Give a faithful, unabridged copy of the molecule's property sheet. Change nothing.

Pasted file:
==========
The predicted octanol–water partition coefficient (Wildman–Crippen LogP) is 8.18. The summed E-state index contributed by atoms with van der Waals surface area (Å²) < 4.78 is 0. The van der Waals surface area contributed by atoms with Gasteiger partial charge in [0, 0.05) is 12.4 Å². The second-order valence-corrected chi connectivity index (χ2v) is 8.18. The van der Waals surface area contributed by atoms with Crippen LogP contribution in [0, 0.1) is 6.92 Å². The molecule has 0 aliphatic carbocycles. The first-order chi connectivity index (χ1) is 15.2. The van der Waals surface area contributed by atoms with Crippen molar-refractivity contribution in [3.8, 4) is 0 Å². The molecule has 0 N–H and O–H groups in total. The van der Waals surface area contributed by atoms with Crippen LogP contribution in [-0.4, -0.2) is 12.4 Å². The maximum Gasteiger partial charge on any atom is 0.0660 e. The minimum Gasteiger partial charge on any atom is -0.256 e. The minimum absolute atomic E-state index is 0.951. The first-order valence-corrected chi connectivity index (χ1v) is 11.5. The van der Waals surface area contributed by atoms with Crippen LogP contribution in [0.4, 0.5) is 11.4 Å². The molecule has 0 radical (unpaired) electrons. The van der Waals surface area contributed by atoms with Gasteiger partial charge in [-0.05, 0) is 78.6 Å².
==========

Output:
The predicted octanol–water partition coefficient (Wildman–Crippen LogP) is 8.18. The summed E-state index contributed by atoms with van der Waals surface area (Å²) < 4.78 is 0. The van der Waals surface area contributed by atoms with Gasteiger partial charge in [0, 0.05) is 12.4 Å². The second-order valence-corrected chi connectivity index (χ2v) is 8.18. The van der Waals surface area contributed by atoms with Crippen LogP contribution in [0, 0.1) is 6.92 Å². The molecule has 0 aliphatic carbocycles. The first-order chi connectivity index (χ1) is 15.2. The van der Waals surface area contributed by atoms with Crippen molar-refractivity contribution in [3.8, 4) is 0 Å². The molecule has 0 N–H and O–H groups in total. The van der Waals surface area contributed by atoms with Crippen LogP contribution in [-0.4, -0.2) is 12.4 Å². The maximum Gasteiger partial charge on any atom is 0.0660 e. The minimum Gasteiger partial charge on any atom is -0.256 e. The minimum absolute atomic E-state index is 0.951. The first-order valence-corrected chi connectivity index (χ1v) is 11.5. The van der Waals surface area contributed by atoms with Crippen LogP contribution in [0.4, 0.5) is 11.4 Å². The molecule has 0 radical (unpaired) electrons. The van der Waals surface area contributed by atoms with Gasteiger partial charge in [-0.05, 0) is 78.6 Å².